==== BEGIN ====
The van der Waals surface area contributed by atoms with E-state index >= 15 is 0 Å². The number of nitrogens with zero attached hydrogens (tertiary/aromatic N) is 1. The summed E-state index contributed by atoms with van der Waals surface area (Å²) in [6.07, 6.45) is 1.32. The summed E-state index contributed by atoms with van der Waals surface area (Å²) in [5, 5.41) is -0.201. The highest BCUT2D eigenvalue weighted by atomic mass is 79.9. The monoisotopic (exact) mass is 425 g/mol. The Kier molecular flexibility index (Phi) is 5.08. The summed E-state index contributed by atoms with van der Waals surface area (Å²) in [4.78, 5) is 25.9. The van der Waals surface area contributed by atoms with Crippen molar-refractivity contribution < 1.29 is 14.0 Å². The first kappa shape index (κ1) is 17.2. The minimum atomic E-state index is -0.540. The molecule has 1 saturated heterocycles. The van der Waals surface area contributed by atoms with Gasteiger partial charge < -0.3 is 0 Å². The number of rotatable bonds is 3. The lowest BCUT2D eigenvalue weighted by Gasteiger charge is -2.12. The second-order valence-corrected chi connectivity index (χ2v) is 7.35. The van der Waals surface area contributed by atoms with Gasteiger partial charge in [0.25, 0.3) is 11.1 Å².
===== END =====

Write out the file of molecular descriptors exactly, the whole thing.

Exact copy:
The van der Waals surface area contributed by atoms with E-state index >= 15 is 0 Å². The number of nitrogens with zero attached hydrogens (tertiary/aromatic N) is 1. The summed E-state index contributed by atoms with van der Waals surface area (Å²) in [6.07, 6.45) is 1.32. The summed E-state index contributed by atoms with van der Waals surface area (Å²) in [5, 5.41) is -0.201. The highest BCUT2D eigenvalue weighted by atomic mass is 79.9. The monoisotopic (exact) mass is 425 g/mol. The Kier molecular flexibility index (Phi) is 5.08. The summed E-state index contributed by atoms with van der Waals surface area (Å²) in [4.78, 5) is 25.9. The van der Waals surface area contributed by atoms with Crippen molar-refractivity contribution < 1.29 is 14.0 Å². The first kappa shape index (κ1) is 17.2. The minimum atomic E-state index is -0.540. The molecule has 1 saturated heterocycles. The van der Waals surface area contributed by atoms with Gasteiger partial charge < -0.3 is 0 Å². The number of rotatable bonds is 3. The lowest BCUT2D eigenvalue weighted by Gasteiger charge is -2.12. The second-order valence-corrected chi connectivity index (χ2v) is 7.35. The van der Waals surface area contributed by atoms with Gasteiger partial charge in [0.25, 0.3) is 11.1 Å².